Art and Technics: Brooch Pin

2 Minute Read

By Tim McCreightMore from this author

Often the paramount achievement of technical mastery is the ability to "remain invisible." The virtuoso violinist is heralded less for his pyrotechnic fingering than his subtle grace in purifying each note within a seamless composition. It is the music we hear, rather than the musician. When I first saw the Brooch Pin by Barbara Heinrich, I had this same sense of "invisible" mastery.

Barbara's pin is a disk about an inch and a half across, made of 18k gold and set with about a dozen small diamonds. The subtle surface glistens with a symphony of textures and shapes in relief, vaguely symbolic without being directly representational. My first response was a desire to touch the piece. Rarely can the hard edges of cut stones and polished gold incur a tacit appearance of "softness."

The first step in creating this effect was to establish a subtly irregular surface by rolling the gold through a mill between sheets of paper. After annealing, the sheet was rolled again, this time against a template of brass that had been prepared by piercing. The result was a sheet metal with low relief areas. A circle was drawn freehand and cut out; then the edges were thickened by upsetting them with a light cross-peen hammer.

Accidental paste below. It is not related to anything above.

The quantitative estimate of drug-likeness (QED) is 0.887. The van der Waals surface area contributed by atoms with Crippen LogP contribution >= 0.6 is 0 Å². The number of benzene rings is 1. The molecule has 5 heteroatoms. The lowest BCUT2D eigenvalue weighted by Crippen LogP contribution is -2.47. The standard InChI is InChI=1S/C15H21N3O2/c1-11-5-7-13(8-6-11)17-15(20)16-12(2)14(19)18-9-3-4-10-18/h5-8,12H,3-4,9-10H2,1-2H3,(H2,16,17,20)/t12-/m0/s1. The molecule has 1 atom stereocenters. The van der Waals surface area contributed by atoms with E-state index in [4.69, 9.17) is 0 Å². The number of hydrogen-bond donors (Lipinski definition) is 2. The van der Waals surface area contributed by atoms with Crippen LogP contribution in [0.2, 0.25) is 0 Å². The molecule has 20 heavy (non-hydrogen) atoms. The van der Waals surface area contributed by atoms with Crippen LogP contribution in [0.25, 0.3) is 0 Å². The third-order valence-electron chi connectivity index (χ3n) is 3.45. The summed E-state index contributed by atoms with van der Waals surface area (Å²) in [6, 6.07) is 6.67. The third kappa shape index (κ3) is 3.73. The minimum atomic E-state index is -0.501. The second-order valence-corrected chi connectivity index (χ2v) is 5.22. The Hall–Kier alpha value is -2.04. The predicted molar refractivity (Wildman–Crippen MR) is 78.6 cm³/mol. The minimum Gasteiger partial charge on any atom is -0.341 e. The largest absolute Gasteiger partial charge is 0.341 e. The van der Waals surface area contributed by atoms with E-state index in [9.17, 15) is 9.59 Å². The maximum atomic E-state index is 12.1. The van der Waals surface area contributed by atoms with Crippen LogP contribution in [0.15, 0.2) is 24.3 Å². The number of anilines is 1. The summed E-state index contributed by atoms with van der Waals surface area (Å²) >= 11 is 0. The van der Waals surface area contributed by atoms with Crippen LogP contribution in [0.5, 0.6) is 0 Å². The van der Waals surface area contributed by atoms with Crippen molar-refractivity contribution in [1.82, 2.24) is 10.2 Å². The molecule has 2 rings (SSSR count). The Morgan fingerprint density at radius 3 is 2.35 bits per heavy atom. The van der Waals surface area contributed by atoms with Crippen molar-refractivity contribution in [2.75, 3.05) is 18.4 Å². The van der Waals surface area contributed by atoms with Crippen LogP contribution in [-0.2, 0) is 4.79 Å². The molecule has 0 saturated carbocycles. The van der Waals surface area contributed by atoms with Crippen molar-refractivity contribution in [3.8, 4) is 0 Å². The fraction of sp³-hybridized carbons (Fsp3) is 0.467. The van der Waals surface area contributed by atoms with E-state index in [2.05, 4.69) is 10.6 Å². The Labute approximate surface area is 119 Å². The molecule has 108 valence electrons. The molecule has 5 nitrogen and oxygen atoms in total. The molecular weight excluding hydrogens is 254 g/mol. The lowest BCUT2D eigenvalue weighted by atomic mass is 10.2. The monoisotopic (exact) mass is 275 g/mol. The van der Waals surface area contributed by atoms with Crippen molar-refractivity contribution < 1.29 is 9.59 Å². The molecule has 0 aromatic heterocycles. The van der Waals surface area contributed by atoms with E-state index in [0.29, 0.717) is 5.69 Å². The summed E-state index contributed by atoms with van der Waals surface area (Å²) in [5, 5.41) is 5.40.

Barbara Heinrich, Brooch
Barbara Heinrich, Brooch, 18k gold, diamonds

When location of the diamonds was determined, small holes were drilled. Disks of gold were soldered onto the back of the sheet to provide extra thickness for these areas; then the holes were enlarged and shaped to receive the stones. The diamonds were secured with a burnisher, which was also used to brighten the high areas of the relief and the thickened edge.

This piece is ultimately "approachable" as the care of workmanship and control of glitter seduces both the knowledgeable jeweler and the uninitiated layman. At the same time, the viewer is comfortable with the piece; nowhere is the hand of the maker awkward or threatening. The delicate composition forces us to lean closer, inviting us to enjoy the sparkle. If the pin could make noise it would be the gentle tinkling of wind chimes. It speaks with a gentle timbre.

Barbara claims that "this pin provides a place for the spirit to relax and be nurtured." It is this clear sense of an intended effect that allows the technical quality to accomplish its function so gracefully. By focusing on the soothing mood she is trying to create, the artist is able to allow the technique to operate with quiet confidence, always secondary to the resultant esthetic.

Tim McCreight is a working craftsman and teacher at the Worcester Craft Center. He is a contributing editor to Metalsmith.

By Tim McCreight
Metalsmith Magazine – 1987 Summer
In association with SNAG‘s
Metalsmith magazine, founded in 1980, is an award winning publication and the only magazine in America devoted to the metal arts.

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Tim McCreight

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